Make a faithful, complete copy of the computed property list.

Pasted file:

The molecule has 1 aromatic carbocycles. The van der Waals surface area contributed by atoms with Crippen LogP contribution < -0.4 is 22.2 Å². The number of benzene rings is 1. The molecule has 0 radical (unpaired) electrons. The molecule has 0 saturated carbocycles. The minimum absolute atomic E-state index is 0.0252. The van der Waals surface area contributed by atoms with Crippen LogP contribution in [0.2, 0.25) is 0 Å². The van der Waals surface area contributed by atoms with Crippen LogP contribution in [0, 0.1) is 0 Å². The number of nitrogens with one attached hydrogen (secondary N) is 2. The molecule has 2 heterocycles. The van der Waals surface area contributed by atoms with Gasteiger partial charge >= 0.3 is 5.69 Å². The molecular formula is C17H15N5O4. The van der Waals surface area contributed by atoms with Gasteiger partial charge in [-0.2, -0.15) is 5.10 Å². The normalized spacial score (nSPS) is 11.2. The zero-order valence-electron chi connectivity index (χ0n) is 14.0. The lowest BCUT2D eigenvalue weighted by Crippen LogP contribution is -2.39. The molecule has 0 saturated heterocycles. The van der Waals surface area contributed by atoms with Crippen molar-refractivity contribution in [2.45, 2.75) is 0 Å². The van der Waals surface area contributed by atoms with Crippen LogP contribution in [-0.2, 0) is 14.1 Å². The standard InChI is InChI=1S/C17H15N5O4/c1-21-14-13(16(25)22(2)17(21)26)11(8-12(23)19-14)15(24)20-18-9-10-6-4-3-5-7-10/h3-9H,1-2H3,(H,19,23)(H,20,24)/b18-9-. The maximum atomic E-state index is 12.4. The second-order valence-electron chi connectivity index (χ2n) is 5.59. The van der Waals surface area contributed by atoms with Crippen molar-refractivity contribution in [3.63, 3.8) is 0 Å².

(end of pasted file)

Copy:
The molecule has 1 aromatic carbocycles. The van der Waals surface area contributed by atoms with Crippen LogP contribution < -0.4 is 22.2 Å². The number of benzene rings is 1. The molecule has 0 radical (unpaired) electrons. The molecule has 0 saturated carbocycles. The minimum absolute atomic E-state index is 0.0252. The van der Waals surface area contributed by atoms with Crippen LogP contribution in [0.2, 0.25) is 0 Å². The van der Waals surface area contributed by atoms with Crippen LogP contribution in [0, 0.1) is 0 Å². The number of nitrogens with one attached hydrogen (secondary N) is 2. The molecule has 2 heterocycles. The van der Waals surface area contributed by atoms with Gasteiger partial charge >= 0.3 is 5.69 Å². The molecular formula is C17H15N5O4. The van der Waals surface area contributed by atoms with Gasteiger partial charge in [-0.2, -0.15) is 5.10 Å². The normalized spacial score (nSPS) is 11.2. The zero-order valence-electron chi connectivity index (χ0n) is 14.0. The lowest BCUT2D eigenvalue weighted by Crippen LogP contribution is -2.39. The molecule has 0 saturated heterocycles. The van der Waals surface area contributed by atoms with Crippen molar-refractivity contribution in [2.45, 2.75) is 0 Å². The van der Waals surface area contributed by atoms with Crippen LogP contribution in [-0.2, 0) is 14.1 Å². The standard InChI is InChI=1S/C17H15N5O4/c1-21-14-13(16(25)22(2)17(21)26)11(8-12(23)19-14)15(24)20-18-9-10-6-4-3-5-7-10/h3-9H,1-2H3,(H,19,23)(H,20,24)/b18-9-. The maximum atomic E-state index is 12.4. The second-order valence-electron chi connectivity index (χ2n) is 5.59. The van der Waals surface area contributed by atoms with Crippen molar-refractivity contribution in [3.63, 3.8) is 0 Å².